* * *

After nearly half an hour of negotiating which included name-dropping, lying, flattering, shaming, and finally outright bribery, Alvi talked the innkeeper into giving Carina and Donovan a two-room suite with a sunny balcony. Under Donovan’s direction, two boys with hand-trucks brought in the things they needed from the wagon while Alvi examined the room and Carina waited indifferently in the sitting room.

“You will offend your sister,” Donovan overheard him saying as he opened the door and motioned the boys inside. “The sofa is good enough for him.”

“We slept together all the way up here,” Carina said.

"If I could have arranged it, I would have gotten a separate room for you. People might talk."

"I don't care. I'll never see any of them again." She forced a smile as Donovan and the porters entered.

Donovan pretended not to have heard. He directed the boys to put their things in the single bedroom, tipped them more generously than he could afford, then looked around, assessing. It was a pleasant, airy place, a little threadbare, but furnished for modest comfort. The bedroom contained two small beds, a bathroom with a composting toilet, and a sink with a pitcher of water for hand-washing. The living room was decorated in yellow, with framed prints of flowers on the walls, cheap rag rugs on the tile floor, a plump striped sofa, two high-backed chairs and a low table with a vase of dried flowers. Light streamed in from a pair of French doors opening onto the balcony.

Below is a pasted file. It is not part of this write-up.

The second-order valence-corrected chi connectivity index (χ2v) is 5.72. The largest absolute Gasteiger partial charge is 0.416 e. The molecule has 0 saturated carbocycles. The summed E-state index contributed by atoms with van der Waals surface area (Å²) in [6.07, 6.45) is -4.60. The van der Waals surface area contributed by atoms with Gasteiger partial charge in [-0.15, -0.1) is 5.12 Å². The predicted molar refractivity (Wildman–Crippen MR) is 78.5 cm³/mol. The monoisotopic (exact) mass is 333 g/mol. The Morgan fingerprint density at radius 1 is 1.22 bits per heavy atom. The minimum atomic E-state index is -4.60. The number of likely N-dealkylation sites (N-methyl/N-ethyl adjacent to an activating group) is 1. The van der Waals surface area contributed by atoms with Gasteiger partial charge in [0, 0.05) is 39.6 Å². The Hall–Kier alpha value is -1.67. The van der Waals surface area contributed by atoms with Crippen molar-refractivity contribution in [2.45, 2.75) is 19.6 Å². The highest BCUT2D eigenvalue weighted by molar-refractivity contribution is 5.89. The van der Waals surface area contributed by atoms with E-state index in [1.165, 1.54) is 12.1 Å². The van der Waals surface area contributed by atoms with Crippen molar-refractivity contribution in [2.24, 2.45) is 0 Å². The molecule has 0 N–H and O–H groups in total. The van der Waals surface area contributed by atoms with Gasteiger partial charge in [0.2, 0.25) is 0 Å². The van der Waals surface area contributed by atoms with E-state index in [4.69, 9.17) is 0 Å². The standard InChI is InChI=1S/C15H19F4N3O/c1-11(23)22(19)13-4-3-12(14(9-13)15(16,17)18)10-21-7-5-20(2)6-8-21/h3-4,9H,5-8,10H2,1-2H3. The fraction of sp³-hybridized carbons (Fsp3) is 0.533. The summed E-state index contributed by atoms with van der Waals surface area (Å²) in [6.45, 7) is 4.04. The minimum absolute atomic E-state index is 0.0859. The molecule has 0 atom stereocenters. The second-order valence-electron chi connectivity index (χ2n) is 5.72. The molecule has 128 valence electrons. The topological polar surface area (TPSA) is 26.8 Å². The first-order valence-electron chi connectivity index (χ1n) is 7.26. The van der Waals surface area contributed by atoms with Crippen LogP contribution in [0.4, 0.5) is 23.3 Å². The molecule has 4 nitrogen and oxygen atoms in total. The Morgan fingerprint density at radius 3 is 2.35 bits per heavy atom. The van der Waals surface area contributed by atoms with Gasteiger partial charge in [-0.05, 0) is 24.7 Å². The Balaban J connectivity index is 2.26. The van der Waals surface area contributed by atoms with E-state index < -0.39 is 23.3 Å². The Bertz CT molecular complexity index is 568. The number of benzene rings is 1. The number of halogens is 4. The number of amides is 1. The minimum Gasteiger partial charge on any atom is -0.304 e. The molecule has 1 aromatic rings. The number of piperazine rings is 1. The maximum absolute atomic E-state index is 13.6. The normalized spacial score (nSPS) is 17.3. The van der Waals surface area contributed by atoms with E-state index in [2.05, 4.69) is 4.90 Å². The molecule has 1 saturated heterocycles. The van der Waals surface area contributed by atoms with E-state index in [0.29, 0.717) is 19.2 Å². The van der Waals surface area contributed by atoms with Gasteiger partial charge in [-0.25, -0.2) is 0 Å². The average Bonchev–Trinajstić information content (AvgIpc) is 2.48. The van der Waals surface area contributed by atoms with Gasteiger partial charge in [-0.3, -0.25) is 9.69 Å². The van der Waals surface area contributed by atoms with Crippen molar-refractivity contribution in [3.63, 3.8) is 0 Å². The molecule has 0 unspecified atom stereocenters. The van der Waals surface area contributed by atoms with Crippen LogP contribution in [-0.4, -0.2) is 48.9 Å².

“Alvi says they have electricity from sundown until nine o’clock most nights,” Carina said.

“And in the mornings too, before the sun is up,” Alvi added. “In the closet you should find a small. . .what do you call it?” he looked at Carina. “A little electric grill where you can boil your morning coffee.”

“A hot plate?” Carina said. “I haven’t used one of those in a long time.”

“You must be careful then, not to hurt yourself.”

“I’m not afraid of electricity.” Carina picked up her silk wrap. “Let’s get this shopping over with. That way we can get the rest taken care of and go home.”

Alvi moved to help her with the wrap, but Donovan got there first and tucked the folds around her shoulders.

They hired a hack outside the motel where several different types of equipage, both human and horse-powered, were waiting. All of the drivers were boys below draft age. Alvi selected a closed carriage and as they got in, the driver looked at Carina and asked, “Base or town?”